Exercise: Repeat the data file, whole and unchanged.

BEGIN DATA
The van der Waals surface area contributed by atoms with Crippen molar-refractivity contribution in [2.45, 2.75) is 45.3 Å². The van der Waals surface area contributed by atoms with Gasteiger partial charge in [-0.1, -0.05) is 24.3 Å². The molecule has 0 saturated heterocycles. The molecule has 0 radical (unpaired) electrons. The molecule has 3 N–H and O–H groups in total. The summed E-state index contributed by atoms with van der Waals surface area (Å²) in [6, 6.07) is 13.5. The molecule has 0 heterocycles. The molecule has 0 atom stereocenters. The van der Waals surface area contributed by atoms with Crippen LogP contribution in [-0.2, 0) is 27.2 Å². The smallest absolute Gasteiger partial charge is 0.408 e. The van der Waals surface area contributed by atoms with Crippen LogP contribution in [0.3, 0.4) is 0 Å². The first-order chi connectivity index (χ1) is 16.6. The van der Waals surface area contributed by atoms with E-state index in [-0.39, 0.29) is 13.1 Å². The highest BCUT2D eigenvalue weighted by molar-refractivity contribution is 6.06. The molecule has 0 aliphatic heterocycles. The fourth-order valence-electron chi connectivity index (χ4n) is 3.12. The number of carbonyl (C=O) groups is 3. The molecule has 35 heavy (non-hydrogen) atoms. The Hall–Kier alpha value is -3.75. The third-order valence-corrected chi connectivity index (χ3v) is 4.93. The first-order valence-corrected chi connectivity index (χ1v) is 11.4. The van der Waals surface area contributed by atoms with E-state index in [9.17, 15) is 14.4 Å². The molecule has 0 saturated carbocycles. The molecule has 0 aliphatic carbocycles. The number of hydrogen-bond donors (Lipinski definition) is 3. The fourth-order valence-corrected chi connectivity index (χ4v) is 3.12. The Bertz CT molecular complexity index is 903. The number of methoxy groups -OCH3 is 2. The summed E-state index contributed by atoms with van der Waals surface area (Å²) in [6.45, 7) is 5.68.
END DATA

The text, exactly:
The van der Waals surface area contributed by atoms with Crippen molar-refractivity contribution in [2.45, 2.75) is 45.3 Å². The van der Waals surface area contributed by atoms with Gasteiger partial charge in [-0.1, -0.05) is 24.3 Å². The molecule has 0 saturated heterocycles. The molecule has 0 radical (unpaired) electrons. The molecule has 3 N–H and O–H groups in total. The summed E-state index contributed by atoms with van der Waals surface area (Å²) in [6, 6.07) is 13.5. The molecule has 0 heterocycles. The molecule has 0 atom stereocenters. The van der Waals surface area contributed by atoms with Crippen LogP contribution in [-0.2, 0) is 27.2 Å². The smallest absolute Gasteiger partial charge is 0.408 e. The van der Waals surface area contributed by atoms with Crippen LogP contribution in [0.3, 0.4) is 0 Å². The first-order chi connectivity index (χ1) is 16.6. The van der Waals surface area contributed by atoms with E-state index in [-0.39, 0.29) is 13.1 Å². The highest BCUT2D eigenvalue weighted by molar-refractivity contribution is 6.06. The molecule has 0 aliphatic heterocycles. The fourth-order valence-electron chi connectivity index (χ4n) is 3.12. The number of carbonyl (C=O) groups is 3. The molecule has 35 heavy (non-hydrogen) atoms. The Hall–Kier alpha value is -3.75. The third-order valence-corrected chi connectivity index (χ3v) is 4.93. The first-order valence-corrected chi connectivity index (χ1v) is 11.4. The van der Waals surface area contributed by atoms with E-state index in [9.17, 15) is 14.4 Å². The molecule has 0 saturated carbocycles. The molecule has 0 aliphatic carbocycles. The number of hydrogen-bond donors (Lipinski definition) is 3. The fourth-order valence-corrected chi connectivity index (χ4v) is 3.12. The Bertz CT molecular complexity index is 903. The number of methoxy groups -OCH3 is 2. The summed E-state index contributed by atoms with van der Waals surface area (Å²) in [6.45, 7) is 5.68.